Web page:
Newly ordained Bishop Battersby reflects on his time at Sacred Heart.It was just over ten years ago, on Christmas Eve, that I received a call from Bishop John Quinn, auxiliary bishop of Detroit, that Cardinal Adam Maida requested that I leave my pastorate at St. Christopher Parish in Detroit to serve at Sacred Heart Major Seminary. I had loved my time at Sacred Heart as a seminarian, but I never imagined returning as a member of the faculty. Then a number of things to follow were quite beyond my imagination, as well.
One of the best parts of being on the priest faculty at Sacred Heart and a member of the formation team is that we work together as a team, drawing on each member’s talents and supplementing each member’s areas needing refinement. This is the area of my service of which I am most proud. I was privileged to be part of a team that was bigger than just me; part of a team that loved Jesus and sought to prepare men for the priesthood, men who are willing to live in intimate communion with Christ and to live for Christ alone.
This, I think, is the most significant thing over the last ten years, forming the men who will serve the people of God in the twenty-first century, with a team I deeply respect and from whom I have learned much.
I followed Archbishop Michael Byrnes in the position of vice rector and dean of seminarian formation. Archbishop Byrnes, along with his team, built upon what had gone before both of us. Now I pass the baton to Fr. Stephen Burr, who will build further still.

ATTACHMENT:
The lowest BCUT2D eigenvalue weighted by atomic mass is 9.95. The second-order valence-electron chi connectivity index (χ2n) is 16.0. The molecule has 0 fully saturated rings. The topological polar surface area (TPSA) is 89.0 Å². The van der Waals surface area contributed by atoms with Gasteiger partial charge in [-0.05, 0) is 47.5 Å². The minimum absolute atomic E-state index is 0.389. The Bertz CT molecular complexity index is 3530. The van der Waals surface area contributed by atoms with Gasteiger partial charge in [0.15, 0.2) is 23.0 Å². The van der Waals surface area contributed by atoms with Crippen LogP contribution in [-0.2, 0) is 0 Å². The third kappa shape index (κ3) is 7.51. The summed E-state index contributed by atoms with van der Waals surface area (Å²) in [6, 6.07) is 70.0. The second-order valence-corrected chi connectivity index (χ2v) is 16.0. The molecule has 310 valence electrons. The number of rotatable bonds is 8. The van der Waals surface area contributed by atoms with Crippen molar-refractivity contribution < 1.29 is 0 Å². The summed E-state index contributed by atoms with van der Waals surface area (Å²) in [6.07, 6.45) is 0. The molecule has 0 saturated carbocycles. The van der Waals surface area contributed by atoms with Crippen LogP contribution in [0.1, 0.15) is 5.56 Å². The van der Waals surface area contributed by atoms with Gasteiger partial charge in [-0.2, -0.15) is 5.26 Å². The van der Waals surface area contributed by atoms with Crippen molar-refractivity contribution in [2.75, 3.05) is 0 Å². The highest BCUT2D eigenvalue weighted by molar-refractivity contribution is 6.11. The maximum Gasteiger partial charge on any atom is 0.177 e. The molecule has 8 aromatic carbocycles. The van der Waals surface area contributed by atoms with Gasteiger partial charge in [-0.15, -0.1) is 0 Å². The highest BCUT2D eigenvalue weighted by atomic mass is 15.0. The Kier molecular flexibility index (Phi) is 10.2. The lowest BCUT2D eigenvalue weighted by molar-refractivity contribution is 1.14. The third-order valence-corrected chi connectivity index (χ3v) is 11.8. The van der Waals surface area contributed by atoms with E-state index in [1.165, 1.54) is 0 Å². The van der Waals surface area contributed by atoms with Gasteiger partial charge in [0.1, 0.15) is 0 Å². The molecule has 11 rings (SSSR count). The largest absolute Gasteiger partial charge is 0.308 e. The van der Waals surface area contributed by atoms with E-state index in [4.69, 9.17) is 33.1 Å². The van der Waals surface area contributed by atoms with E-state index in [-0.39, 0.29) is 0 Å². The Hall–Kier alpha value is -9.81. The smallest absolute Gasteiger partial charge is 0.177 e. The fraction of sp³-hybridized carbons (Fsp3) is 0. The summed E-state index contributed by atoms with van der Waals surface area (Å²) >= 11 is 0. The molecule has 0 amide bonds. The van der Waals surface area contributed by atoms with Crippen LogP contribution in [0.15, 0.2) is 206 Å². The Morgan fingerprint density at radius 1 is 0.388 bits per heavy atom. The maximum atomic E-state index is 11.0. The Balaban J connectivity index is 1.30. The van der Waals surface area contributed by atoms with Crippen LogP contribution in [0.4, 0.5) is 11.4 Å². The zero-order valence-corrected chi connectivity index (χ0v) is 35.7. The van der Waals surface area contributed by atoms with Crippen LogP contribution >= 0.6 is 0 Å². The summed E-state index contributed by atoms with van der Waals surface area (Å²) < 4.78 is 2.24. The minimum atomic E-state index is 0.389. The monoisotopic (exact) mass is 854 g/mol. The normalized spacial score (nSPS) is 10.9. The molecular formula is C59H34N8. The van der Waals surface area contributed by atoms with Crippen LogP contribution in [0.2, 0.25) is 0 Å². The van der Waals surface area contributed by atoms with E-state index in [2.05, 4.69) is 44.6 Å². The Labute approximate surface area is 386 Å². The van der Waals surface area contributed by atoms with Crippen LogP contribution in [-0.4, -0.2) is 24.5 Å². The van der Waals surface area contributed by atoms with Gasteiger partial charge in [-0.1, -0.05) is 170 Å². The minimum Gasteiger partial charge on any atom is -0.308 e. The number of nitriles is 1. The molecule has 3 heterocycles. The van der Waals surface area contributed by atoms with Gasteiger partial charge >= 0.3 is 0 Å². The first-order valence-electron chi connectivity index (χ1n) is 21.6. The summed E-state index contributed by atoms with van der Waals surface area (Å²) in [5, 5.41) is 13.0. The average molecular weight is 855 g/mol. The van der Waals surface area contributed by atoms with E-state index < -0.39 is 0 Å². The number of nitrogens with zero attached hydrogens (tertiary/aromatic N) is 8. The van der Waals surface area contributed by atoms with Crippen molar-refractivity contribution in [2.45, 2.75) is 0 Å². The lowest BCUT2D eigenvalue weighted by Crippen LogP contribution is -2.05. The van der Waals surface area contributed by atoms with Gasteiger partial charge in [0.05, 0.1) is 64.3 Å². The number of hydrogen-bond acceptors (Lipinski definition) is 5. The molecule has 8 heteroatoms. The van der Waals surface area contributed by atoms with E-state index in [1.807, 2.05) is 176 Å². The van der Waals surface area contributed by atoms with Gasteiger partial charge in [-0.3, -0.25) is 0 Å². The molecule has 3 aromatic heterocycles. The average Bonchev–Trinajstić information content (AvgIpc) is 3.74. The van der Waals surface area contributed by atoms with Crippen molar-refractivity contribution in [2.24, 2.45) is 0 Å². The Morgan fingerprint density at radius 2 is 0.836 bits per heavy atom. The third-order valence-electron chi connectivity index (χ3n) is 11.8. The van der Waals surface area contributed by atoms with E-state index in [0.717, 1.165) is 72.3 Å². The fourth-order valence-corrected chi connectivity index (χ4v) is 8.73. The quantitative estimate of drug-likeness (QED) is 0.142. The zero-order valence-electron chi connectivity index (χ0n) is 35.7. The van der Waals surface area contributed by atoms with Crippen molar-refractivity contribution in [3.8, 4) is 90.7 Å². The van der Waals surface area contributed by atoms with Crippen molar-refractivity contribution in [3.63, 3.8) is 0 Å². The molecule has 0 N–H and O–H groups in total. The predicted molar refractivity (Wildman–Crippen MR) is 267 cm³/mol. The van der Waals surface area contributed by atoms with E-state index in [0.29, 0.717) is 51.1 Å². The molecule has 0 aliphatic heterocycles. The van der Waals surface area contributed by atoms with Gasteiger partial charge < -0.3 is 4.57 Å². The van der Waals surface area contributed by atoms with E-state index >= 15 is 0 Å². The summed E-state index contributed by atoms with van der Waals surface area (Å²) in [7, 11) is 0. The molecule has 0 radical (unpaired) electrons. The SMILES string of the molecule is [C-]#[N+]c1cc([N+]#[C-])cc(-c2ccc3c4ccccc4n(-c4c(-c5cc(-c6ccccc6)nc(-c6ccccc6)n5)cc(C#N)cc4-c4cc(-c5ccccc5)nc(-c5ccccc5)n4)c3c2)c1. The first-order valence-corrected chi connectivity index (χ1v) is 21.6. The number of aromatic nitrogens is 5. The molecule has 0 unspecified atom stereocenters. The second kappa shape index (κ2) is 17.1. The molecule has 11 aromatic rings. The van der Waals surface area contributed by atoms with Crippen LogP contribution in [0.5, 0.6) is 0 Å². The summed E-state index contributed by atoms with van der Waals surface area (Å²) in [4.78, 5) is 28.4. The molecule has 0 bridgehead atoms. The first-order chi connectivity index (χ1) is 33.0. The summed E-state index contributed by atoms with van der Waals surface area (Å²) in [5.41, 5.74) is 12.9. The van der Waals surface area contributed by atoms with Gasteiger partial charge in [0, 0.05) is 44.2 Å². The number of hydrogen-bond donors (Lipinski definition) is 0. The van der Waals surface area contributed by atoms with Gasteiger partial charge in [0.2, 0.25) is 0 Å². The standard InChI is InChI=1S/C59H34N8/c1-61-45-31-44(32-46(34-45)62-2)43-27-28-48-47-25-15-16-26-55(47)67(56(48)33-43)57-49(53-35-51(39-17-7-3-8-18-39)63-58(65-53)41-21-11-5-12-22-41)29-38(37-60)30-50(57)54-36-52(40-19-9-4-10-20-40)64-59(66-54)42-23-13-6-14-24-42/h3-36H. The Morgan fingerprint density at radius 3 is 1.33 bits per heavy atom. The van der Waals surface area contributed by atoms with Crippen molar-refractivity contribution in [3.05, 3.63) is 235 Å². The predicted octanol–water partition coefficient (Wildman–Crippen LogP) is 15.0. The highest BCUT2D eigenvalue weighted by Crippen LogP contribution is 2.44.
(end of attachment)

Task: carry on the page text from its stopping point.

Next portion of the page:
The accomplishments that we have collectively built include a first-rate intellectual formation program, an enviable spiritual formation program for undergraduate and graduate seminarians, and a human formation program that is well integrated into pastoral formation and that continues to be developed and refined as the needs of the wider community suggest. With God’s continued good favor, we will continue to form men with a pastor’s heart, modelled after the one Good Shepherd.
Leaving Sacred Heart is exciting, though tinged with a bit of anticipatory melancholy. It has been a privilege and blessing to be part of Archbishop Vigneron’s seminary formation team, to play a part in the formation of men whose priestly ministry will touch the lives of so many souls.
The anticipatory melancholy is simply the inevitable part that comes with a change of assignment. Living with a group of people who love Jesus ardently is a rare privilege and I will miss it. I hope to bring that same ardent love I learned at Sacred Heart into my new assignment.